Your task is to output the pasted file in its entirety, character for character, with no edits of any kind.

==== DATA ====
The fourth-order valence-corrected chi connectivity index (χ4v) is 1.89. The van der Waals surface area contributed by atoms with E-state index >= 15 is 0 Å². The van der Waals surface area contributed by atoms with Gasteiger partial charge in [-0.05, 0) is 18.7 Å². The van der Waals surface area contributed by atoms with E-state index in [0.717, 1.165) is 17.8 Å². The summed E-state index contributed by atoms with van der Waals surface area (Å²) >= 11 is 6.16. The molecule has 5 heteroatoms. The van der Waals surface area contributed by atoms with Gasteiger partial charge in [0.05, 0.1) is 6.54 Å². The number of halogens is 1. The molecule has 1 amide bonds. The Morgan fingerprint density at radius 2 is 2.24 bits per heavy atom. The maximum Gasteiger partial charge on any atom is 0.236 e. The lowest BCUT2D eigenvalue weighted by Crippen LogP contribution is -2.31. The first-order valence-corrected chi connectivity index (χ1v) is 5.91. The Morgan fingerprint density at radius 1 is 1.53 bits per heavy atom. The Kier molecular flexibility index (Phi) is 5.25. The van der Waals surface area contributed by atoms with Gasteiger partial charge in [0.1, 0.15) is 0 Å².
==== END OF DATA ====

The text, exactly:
The fourth-order valence-corrected chi connectivity index (χ4v) is 1.89. The van der Waals surface area contributed by atoms with E-state index >= 15 is 0 Å². The van der Waals surface area contributed by atoms with Gasteiger partial charge in [-0.05, 0) is 18.7 Å². The van der Waals surface area contributed by atoms with E-state index in [0.717, 1.165) is 17.8 Å². The summed E-state index contributed by atoms with van der Waals surface area (Å²) >= 11 is 6.16. The molecule has 5 heteroatoms. The van der Waals surface area contributed by atoms with Gasteiger partial charge in [0.05, 0.1) is 6.54 Å². The number of halogens is 1. The molecule has 1 amide bonds. The Morgan fingerprint density at radius 2 is 2.24 bits per heavy atom. The maximum Gasteiger partial charge on any atom is 0.236 e. The lowest BCUT2D eigenvalue weighted by Crippen LogP contribution is -2.31. The first-order valence-corrected chi connectivity index (χ1v) is 5.91. The Morgan fingerprint density at radius 1 is 1.53 bits per heavy atom. The Kier molecular flexibility index (Phi) is 5.25. The van der Waals surface area contributed by atoms with Gasteiger partial charge in [0.1, 0.15) is 0 Å².